Volume 45 Number 57
                    Produced: Thu Nov 11  5:20:10 EST 2004


Subjects Discussed In This Issue:

Aliyot origins
         [Matthew Pearlman]
Alzheimer's / Halacha (2)
         [Carl Singer, Shmuel Carit]
Breastmilk unkosher for adults (2)
         [Abbi Adest, Bob Werman]
Cost of the Me'oras Hamachpelah
         [Elozor Reich]
A Jewish custom?
         [Janice Rosen]
Kashrut of Mother's Milk
         [Carl Singer]
Modern Orthodox
         [Bill Bernstein]
Query re Shmuel Shraga Feigenzohn and _Sha`arei Homat Yerushalayim_
         [Arieh Lebowitz]
The sociology of mail-jewish
         [Richard Schultz]
Tefilin & Mirrors
         [Carl Singer]
Tefilin and Mirrors
         [David Glasner]
Torah-Haftorah Readings
         [Ben Katz]


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From: Matthew Pearlman <Matthew.Pearlman@...>
Date: Wed, 10 Nov 2004 18:18:32 -0000
Subject: Aliyot origins

Dov Teichman notes "The Minchas Elozor (Vol 2 Kuntress Shiurei Mincha
Siman 66) writes that the places to stop for aliyos as printed in
chumashim have no source in poskim at all. Often they are at an
inappropriate place to stop."

I have not seen this source, but it seems that there is a clear agenda
in certain parashiot to stop at a place that shows Hashem's glory.  For
example, several of the stops in Va'era do this but are right in the
middle of a speech.  Similarly, rishon of Vayera ends with "is anything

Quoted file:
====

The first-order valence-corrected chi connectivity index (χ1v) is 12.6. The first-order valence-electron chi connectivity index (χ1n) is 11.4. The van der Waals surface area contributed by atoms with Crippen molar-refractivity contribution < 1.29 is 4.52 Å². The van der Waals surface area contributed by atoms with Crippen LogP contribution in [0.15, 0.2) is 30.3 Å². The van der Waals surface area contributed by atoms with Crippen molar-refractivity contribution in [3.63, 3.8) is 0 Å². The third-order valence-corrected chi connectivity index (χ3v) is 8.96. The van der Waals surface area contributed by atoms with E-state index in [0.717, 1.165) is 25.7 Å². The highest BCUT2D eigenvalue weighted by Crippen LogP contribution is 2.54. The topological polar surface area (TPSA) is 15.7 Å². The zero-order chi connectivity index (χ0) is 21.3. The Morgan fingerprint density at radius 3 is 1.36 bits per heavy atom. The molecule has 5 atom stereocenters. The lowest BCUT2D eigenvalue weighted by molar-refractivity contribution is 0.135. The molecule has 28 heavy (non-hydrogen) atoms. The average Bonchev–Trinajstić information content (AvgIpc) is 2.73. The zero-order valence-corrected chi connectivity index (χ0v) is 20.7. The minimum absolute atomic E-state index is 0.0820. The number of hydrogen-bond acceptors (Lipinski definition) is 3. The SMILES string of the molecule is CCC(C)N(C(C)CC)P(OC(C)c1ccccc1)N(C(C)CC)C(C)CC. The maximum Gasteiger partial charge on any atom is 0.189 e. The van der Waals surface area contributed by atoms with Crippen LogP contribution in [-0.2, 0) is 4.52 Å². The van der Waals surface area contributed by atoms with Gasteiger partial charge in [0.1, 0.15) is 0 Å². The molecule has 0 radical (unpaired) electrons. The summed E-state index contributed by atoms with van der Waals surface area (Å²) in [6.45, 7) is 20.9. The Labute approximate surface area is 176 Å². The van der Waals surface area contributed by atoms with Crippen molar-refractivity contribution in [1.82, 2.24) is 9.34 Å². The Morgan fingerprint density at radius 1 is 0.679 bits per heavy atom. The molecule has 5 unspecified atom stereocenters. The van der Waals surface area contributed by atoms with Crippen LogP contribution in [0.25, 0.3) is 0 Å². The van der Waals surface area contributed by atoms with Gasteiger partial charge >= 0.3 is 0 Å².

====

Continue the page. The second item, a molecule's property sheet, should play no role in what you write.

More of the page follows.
too wonderful for Hashem...and Sarah shall have a child" rather than the
next verse "and Sarah denied..." which is clearly the end of that
section.

Matthew Pearlman

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From: Carl Singer <casinger@...>
Date: Wed, 10 Nov 2004 07:10:50 -0500
Subject: Re: Alzheimer's / Halacha

I would add one factor to this discussion -- It is not enough for a
Rabbi to know halacha and (in this case) medicine.  It has been stressed
over and over again by the Rav of my shule (who is a Rabbi's Rabbi in
that he writes a newsletter for other Rabbis) -- to Pasken the Rabbi
must know the person (people) for whom he is paskening and their
situation.

Carl Singer

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From: Shmuel Carit <cshmuel@...>
Date: Wed, 10 Nov 2004 13:06:30 +0000
Subject: Re: Alzheimer's / Halacha

This is certainly true. Otherwise we could all use a computer program to
come up with the answer to all our questions.

This also answers the question why is the answer to a shaylah for
person/family 'A' different than it was for person/family 'B'.

Stuart

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From: Abbi Adest <abbishapiro@...>
Date: Wed, 10 Nov 2004 12:47:58 +0200
Subject: Breastmilk unkosher for adults

It has already been stated a few times that breastmilk is unkosher for
adults. Can someone please provide a source for this halacha? I've never
heard this.

Abbi Adest